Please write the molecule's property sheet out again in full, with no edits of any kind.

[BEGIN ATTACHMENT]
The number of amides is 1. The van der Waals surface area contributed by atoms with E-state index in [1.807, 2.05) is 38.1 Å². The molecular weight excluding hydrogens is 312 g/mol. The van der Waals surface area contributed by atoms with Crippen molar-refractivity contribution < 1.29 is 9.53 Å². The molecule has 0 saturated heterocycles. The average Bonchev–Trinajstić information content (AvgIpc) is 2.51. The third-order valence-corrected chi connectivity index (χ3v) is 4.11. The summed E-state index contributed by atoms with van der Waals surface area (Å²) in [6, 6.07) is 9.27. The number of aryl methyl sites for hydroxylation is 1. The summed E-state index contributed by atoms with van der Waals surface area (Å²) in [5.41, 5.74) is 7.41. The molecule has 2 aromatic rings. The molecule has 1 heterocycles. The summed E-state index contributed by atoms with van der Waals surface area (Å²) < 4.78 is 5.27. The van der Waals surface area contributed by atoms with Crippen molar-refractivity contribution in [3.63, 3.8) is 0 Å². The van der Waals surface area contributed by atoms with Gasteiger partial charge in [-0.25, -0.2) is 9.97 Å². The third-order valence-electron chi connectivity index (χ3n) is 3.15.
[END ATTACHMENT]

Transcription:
The number of amides is 1. The van der Waals surface area contributed by atoms with E-state index in [1.807, 2.05) is 38.1 Å². The molecular weight excluding hydrogens is 312 g/mol. The van der Waals surface area contributed by atoms with Crippen molar-refractivity contribution < 1.29 is 9.53 Å². The molecule has 0 saturated heterocycles. The average Bonchev–Trinajstić information content (AvgIpc) is 2.51. The third-order valence-corrected chi connectivity index (χ3v) is 4.11. The summed E-state index contributed by atoms with van der Waals surface area (Å²) in [6, 6.07) is 9.27. The number of aryl methyl sites for hydroxylation is 1. The summed E-state index contributed by atoms with van der Waals surface area (Å²) in [5.41, 5.74) is 7.41. The molecule has 2 aromatic rings. The molecule has 1 heterocycles. The summed E-state index contributed by atoms with van der Waals surface area (Å²) < 4.78 is 5.27. The van der Waals surface area contributed by atoms with Crippen molar-refractivity contribution in [3.63, 3.8) is 0 Å². The van der Waals surface area contributed by atoms with Gasteiger partial charge in [-0.25, -0.2) is 9.97 Å². The third-order valence-electron chi connectivity index (χ3n) is 3.15.